By Rachel Reeser
The Conewago Creek splits Manchester right in two. Its knee-deep water is easily crossed by wading through using the bridge that spans it above. People do so every day–to go to work, school, the store–but, without fail, they always return home to their side come nightfall. The physical barrier the creek creates doesn’t pose much of a problem, but nonetheless it represents something bigger at play.
To the south of the creek lies Manchester proper, the main thoroughfare lined by streetlights and banners, landscaped with full oak trees and flowers. There’s a lovely park in the square, where the giant pine is lit up for the holidays, just up the road from the grocery store and the cafe favored by the locals. The school is a few blocks away, surrounded by modest but welcoming homes with freshly mowed lawns and clean coats of paint. It’s a picturesque image of small-town America with its peaceful suburbs and white picket fences. Roads lead out of town like spokes on a wheel, offering to take one anywhere else if they so wish.
I grew up on the north side, more commonly known by the locals as the “wrong side of the creek.” Here, the roads are lined with only things of nature , for fear that the yearly flooding will destroy everything in its path. Up until about a decade ago, some of the roads were still paved with dirt or gravel. The homes range from rundown old farmhouses to mobile homes to ramshackle little bungalows, with lawns slightly overgrown with long grasses and wildflowers. The only amenity is a little shop that sells groceries at a premium that is accompanied by an old church next door. Most of the people on our side have been there for generations, living and dying within a mile of where they were born. My own family has been in the area for nearly 300 years, passing the homestead down until we could no longer afford it. There’s only one road that leads you nowhere, with narrow lanes shooting off to remote locales connecting to it like arteries. Of course, there’s also the bridge, but few dare to cross it for anything more than an errand.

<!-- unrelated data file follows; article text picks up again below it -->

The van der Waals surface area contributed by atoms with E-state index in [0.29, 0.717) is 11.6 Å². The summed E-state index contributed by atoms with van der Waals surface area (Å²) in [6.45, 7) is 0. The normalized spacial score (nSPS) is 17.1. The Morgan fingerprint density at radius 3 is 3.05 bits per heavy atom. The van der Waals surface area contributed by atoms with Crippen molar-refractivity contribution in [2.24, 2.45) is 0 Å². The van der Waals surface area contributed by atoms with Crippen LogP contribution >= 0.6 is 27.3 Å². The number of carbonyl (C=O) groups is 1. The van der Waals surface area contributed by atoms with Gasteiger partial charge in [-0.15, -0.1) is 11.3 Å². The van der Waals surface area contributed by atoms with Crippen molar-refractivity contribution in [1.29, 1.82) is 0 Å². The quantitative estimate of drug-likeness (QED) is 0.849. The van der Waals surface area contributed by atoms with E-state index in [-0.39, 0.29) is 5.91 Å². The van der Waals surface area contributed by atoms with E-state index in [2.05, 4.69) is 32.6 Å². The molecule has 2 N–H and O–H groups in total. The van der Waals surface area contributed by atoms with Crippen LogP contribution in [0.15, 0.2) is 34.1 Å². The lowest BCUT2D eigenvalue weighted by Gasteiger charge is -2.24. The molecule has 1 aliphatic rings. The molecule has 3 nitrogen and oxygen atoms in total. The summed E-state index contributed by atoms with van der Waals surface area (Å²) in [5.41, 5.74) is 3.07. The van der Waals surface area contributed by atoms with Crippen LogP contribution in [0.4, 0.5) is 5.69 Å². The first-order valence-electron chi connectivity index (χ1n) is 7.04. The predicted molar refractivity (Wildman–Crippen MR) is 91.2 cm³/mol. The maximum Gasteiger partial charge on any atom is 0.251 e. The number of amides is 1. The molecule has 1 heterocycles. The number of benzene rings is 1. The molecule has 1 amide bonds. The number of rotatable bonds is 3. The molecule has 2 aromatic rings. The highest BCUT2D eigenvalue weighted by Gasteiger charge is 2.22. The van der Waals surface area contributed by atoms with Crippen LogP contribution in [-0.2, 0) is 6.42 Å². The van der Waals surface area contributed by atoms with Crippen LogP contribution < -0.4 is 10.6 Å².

I crossed the bridge a long time ago, took a road out of town, and never returned. When I looked back over my shoulder, it became clear to me that going back was impossible. The r’s have slipped out of my “washes,” the Deitsch words I grew up with have largely vanished from my vocabulary, replaced by terms that label me as “snobbish” or “uppity” by those I grew up with. My clothes are no longer hand-me-downs from older cousins or siblings, no longer made from sturdy material ideal for work or play outside. I can’t slip into conversations come holidays about persisting small-town gossip, such as age-old land disputes or who married who from which families. I have everything I ever wanted: education, opportunity, exposure to different people and places. I have everything I ever wanted, but a part of me still mourns for what I’ve left behind, what shaped me in my youth and where my family still resides.
The Conewago Creek meanders through Manchester, carving it and its people in two. It should be simple to cross, its shallow waters calm and welcoming, the bridge above sturdy. But most of us won’t toe that line, content to just exist as we are and have been for generations. We don’t cross for fear of what’s to come and for fear of what we’d leave behind.
Rachel is a political science and policy studies major slated to graduate in 2022. In her free time, she can be found doing embroidery or cuddling her elderly housecat.